Exiting the water is one of my favorite parts of the race, especially when your training buds and coaches line the chute. “Now your race can start!” yelled one of the Tailwind coaches.

2016-rev3-quassy-olympic-swim-exit

Fist pump

This was probably the only time I smiled during the race.

Bike – 25.7 miles – 1:34:47 (13/28)

Under normal circumstances, I love anything to do with watts—but not this time. First, the positives: in accordance with our boxing strategy, I executed relatively well. I “absorbed” the course’s punches on the climbs. I became reacquainted with my small ring and did most of my overtaking on the ascents. I rode in aero when I could. And I definitely stayed below 85 percent of my FTP per Earl’s instructions.

2016-rev3-quassy-olympic-bike-course

Hilly, but fair:  I just could not capitalize on the downhills.

I made a few bonehead mistakes. My bike computer and power meter weren’t working properly so I rode the course “blind” and didn’t have access to total time, average power, etc. I lost a bottle within the first four miles, and luckily, I was riding with an extra. (For Olympic-distance races, I take in one bottle of nutrition, but knowing we were estimating a 1:30 bike split, I brought two bottles.) I taped my gel to the top tube of my bike, but couldn’t get it off. Basically, I made every “first race of the season” mistake possible so let’s hope I got everything out of my system.

My main shortcomings on the bike were my handling skills and simply riding with confidence. Although I paced myself on the climbs, I didn’t feel comfortable descending and truly making up that lost time. So many people passed me on the downhills. So, so many. There were a lot of technical turns too, and since I didn’t ride the course ahead of time—like a lot of my friends did—I lacked the knowledge to know when I could relax into aero and when I needed to move onto the hoods. Although I had prepared for a long ride, I did not think about what it would feel like to be riding timidly for 90 minutes and how that would affect me mentally. When you can’t execute your ace-in-the-hole discipline—and not only fail to execute, but also feel twitchy—it wears on you. Bottom line, I left a lot of time out there. And mentally, I should’ve left that experience out there too—but I carried it with me onto the run.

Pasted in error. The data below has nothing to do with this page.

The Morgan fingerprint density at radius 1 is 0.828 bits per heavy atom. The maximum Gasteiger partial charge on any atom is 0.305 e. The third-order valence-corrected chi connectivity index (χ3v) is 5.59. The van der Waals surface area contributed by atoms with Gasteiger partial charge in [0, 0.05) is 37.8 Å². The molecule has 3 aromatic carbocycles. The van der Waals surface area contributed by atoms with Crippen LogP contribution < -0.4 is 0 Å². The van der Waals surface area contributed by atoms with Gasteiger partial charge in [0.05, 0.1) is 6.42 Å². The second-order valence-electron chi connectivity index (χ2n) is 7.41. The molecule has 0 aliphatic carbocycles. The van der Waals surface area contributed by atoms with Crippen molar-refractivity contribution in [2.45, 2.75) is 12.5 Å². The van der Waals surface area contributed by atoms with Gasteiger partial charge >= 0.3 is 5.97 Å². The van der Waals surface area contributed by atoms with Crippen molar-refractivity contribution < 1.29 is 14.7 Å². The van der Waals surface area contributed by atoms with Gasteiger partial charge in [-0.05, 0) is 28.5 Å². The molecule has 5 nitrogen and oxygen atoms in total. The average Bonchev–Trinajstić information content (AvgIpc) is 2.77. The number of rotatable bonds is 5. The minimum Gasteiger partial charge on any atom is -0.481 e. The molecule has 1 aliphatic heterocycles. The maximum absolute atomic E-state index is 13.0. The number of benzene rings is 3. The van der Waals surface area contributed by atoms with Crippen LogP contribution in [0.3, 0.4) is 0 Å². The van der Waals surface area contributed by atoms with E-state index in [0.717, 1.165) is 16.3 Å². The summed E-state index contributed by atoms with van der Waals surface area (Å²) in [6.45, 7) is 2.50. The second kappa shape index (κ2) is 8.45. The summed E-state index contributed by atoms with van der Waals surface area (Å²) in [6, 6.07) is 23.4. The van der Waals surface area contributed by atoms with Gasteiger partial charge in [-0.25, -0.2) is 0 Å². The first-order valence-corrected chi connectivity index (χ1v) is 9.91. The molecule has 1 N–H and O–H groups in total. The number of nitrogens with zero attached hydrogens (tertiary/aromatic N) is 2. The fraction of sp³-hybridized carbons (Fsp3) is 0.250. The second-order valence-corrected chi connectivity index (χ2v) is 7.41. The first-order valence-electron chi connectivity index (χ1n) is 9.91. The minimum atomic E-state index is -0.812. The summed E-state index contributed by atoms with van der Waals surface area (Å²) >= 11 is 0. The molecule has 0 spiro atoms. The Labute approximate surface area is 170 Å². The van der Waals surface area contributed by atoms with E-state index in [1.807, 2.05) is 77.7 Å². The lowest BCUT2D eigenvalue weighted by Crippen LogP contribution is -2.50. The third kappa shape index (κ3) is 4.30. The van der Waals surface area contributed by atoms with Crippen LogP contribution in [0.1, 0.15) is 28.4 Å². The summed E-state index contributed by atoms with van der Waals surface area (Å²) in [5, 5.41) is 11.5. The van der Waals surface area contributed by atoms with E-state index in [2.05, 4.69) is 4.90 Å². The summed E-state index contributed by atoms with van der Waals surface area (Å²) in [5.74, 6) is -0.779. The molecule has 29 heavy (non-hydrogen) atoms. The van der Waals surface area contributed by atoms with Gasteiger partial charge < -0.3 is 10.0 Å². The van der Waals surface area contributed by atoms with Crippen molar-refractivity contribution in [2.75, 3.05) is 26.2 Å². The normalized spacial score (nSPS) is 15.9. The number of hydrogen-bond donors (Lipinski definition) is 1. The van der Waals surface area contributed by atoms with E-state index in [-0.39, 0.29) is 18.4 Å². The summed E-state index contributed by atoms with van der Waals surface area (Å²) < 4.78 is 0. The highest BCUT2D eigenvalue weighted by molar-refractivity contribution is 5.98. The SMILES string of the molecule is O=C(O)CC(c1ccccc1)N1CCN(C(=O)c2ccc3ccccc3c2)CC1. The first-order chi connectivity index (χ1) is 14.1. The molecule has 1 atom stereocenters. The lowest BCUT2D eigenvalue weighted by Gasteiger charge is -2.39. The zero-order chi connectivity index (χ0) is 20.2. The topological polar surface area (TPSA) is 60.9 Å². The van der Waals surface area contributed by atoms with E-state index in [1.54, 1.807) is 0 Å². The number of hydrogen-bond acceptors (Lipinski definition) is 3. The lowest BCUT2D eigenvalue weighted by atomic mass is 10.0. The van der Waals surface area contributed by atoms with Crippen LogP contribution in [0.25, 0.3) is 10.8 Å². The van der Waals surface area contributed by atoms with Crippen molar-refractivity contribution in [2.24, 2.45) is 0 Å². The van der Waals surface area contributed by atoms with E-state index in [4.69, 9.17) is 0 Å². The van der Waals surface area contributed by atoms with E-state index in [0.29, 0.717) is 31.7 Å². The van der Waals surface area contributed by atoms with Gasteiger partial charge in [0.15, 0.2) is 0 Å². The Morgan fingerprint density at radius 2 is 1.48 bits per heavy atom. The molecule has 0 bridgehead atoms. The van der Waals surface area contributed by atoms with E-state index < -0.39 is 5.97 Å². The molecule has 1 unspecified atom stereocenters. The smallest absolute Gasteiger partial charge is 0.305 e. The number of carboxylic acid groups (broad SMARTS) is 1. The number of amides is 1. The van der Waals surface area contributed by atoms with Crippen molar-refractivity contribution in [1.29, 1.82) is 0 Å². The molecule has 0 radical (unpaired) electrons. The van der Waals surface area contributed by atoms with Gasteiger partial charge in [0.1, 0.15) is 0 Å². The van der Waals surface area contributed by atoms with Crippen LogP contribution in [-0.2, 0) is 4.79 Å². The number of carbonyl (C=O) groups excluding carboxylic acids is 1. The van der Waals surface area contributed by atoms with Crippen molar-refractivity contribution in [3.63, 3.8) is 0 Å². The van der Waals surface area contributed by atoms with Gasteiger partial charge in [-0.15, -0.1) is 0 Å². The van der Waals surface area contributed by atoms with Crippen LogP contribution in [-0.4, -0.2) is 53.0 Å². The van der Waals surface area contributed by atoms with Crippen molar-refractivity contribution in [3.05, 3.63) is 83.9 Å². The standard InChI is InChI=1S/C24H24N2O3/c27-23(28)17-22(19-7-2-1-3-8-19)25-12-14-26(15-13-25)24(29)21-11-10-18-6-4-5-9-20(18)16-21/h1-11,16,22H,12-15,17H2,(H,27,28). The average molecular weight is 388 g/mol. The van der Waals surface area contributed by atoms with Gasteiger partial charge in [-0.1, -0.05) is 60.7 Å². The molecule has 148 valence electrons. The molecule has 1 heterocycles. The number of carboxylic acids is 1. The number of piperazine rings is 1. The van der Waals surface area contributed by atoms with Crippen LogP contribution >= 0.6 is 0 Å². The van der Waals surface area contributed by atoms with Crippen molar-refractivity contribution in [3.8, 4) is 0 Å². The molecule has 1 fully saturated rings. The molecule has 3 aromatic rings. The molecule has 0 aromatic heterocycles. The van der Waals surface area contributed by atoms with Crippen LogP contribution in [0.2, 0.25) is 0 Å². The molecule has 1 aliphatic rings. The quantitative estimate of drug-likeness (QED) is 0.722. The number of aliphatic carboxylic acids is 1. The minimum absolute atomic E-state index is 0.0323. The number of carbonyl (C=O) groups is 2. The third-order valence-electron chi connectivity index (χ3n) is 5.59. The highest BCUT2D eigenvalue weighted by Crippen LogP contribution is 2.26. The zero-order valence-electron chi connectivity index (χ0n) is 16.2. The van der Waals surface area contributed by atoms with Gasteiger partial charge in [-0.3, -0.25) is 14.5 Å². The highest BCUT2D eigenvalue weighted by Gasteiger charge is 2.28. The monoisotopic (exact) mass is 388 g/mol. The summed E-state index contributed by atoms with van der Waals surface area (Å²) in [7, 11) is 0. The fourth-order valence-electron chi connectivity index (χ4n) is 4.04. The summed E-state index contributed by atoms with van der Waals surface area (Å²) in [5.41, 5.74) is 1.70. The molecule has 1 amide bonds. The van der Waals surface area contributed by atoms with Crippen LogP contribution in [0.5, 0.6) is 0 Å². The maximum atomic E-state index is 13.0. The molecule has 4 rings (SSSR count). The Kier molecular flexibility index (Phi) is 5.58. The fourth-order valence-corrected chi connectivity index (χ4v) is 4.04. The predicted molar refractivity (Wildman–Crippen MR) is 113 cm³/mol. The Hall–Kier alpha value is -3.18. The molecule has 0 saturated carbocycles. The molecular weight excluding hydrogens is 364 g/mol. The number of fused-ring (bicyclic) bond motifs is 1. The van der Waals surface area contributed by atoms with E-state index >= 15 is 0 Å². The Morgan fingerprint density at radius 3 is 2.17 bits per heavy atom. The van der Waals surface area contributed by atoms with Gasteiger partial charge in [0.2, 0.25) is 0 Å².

Transition 2 – 1:07 (7/28)

All I noticed were a lot of bikes back in their racks. That’s not a sight I’m used to.

Run – 10-K – 1:01:08 (18/28)

Grind, grind, grind. I don’t want to say the wheels came off on the run because they weren’t ever really on.

2016-rev3-quassy-run-course

Oh mile three …

The first two miles were downhill and flat, and there were some friendly faces out spectating, so it started off OK. Mile three was when the course had its initial “punch,” and the combination of the hill and the sun (remember we started 30 minutes later) caused my heart rate to skyrocket. Per our boxing strategy, I had to “cover up,” pump the brakes, and get my heart rate under control. Full disclosure: there was a lot of walking on the hills. In hindsight, I definitely did not need to walk as much as I did—or at all—but thanks to a mentally fatiguing bike, I could not access the headspace necessary for a strong run.

Official finish – 3:05:54 (14/28)

Yeah, three hours is a long time for me to be out there for an Olympic-distance triathlon. But after debriefing with Earl and my Flat Feet guys, here’s what I’m taking from this experience:

My swim put me in a great position to do some serious smashing on the bike. I was within two minutes of six girls ahead of me, and under normal circumstances, I can erase that deficit in the saddle.